The Next Big Thing – I answer ten questions

 

The Next Big Thing is a blog chain where writers answer ten questions about their writing, then tag other writers to do the same. I was tagged by Lisa Walker, the fabulous author of the funny yet heartwarming Sex, Lies & Bonsai and Liar Bird.

 

1. What is the title of your current book?

Mr Wigg

 

2. Where did the idea come from?

The name, Wigg, came from an ancestor, a French journalist who fled to England because of some sort of persecution, and then emigrated to New South Wales when things got too hot in London. Initially I had wanted to do something with his story, paralleling it with that of a present-day descendant. I spent some time in rural France, and the village gardens, walled orchards, and whole way of life (based around good fresh food) reminded me of the way my paternal grandfather – a quarter French (Wigg) – tried to live his life in rural NSW, even though he had never been to Europe – as if from genetic memory. ‘Slow food’ and organic gardening was peaking at the time I was travelling, too, and it dawned on me that none of that was really new. The character  of another Mr Wigg altogether began to take shape.

 

3. What genre does your book fall under?

Literary realism, I guess. Though there is a magical element to the story.

 

4. What actors would you choose to play the part of your characters in a movie rendition?

That’s a bit tough, especially for Mr Wigg himself. Leo McKern would have been good. What about  Peter Cundall – he can act, surely? Or perhaps he wouldn’t need to. Robyn Nevin for Mrs Wigg, and for Mr Wigg’s son, maybe Sam Worthington.

 

5. What is the one-sentence synopsis of your book?

Mr Wigg is the story of the final year in one man’s life.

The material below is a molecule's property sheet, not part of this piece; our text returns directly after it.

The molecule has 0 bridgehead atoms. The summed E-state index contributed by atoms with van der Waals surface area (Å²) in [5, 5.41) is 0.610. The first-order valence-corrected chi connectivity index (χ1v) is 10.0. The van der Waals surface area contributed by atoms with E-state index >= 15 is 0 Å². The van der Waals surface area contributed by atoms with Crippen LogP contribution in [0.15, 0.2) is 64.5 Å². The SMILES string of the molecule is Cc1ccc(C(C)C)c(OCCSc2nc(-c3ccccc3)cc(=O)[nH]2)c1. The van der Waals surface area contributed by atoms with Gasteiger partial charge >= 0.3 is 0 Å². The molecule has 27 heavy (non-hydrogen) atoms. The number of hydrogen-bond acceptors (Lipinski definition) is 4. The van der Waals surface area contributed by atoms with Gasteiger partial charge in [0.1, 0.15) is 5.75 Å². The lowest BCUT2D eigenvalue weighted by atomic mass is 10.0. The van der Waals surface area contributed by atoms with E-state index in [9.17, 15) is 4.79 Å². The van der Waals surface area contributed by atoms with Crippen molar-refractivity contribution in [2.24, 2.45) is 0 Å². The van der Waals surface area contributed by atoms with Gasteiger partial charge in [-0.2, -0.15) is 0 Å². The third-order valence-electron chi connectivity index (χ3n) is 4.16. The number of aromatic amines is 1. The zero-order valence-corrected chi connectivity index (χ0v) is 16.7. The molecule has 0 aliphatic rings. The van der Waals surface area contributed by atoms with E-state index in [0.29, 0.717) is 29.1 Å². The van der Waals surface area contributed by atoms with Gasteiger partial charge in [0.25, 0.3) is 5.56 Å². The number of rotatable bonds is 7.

6. Will your book be self-published or represented by an agency?

Mr Wigg will be published by Hachette in July 2013.

 

7. How long did it take you to write the first draft?

About a year.  Another year to edit and polish.

 

8. What other books would you compare this story to within your genre?

Perhaps Bracelet Honeymyrtle by Judith Fox. It’s most like – and partly inspired by, now that I think of it –  a short story by Anna Tambour about a man retreating to the country to grow an orchard of medlar apples, called ‘Valley of the Sugars of Salt’ from Monterra’s Deliciosa & Other Tales &. I had Tim Winton’s Blueback in mind, too, a kind of contemporary fable, but mine’s a long way from the ocean.

 

9. Who or what inspired you to write this book?

Nostalgia for my grandfather’s home-grown peaches.

 

10. What else about the book might pique the reader’s interest?

It’s set in rural NSW during the early 1970s, and manages to encompass cooking, cricket, blacksmithing, winegrowing, a magical orchard, and … the colour aqua.

 ~

I would now like to introduce you to three talented writers to watch:

Melissa Ashley, author of  the luscious The Hospital for Dolls (2003), is considered “one of the most promising of a new generation of Australian poets.” Melissa is currently working on a fictional memoir of Elizabeth Gould (bird man John Gould’s undercredited wife), the research for which includes studying taxidermy.

Ellen van Neerven-Currie is an emerging Brisbane writer. Her novel, Hard, was shortlisted for the 2012 Unaipon Award, and her story, ‘S&J’, published in McSweeny’s 41.

Bec Jessen was the winner of the 2012 State Library of Queensland Young Writers Award. Her writing has been published in Voiceworks, Stilts and Rex. She is currently working on a verse novel (inviting comparisons to Dotty Porter!) titled Gap.

Melissa, Bec and Ellen will be posting their answers to The Next Big Thing next week!

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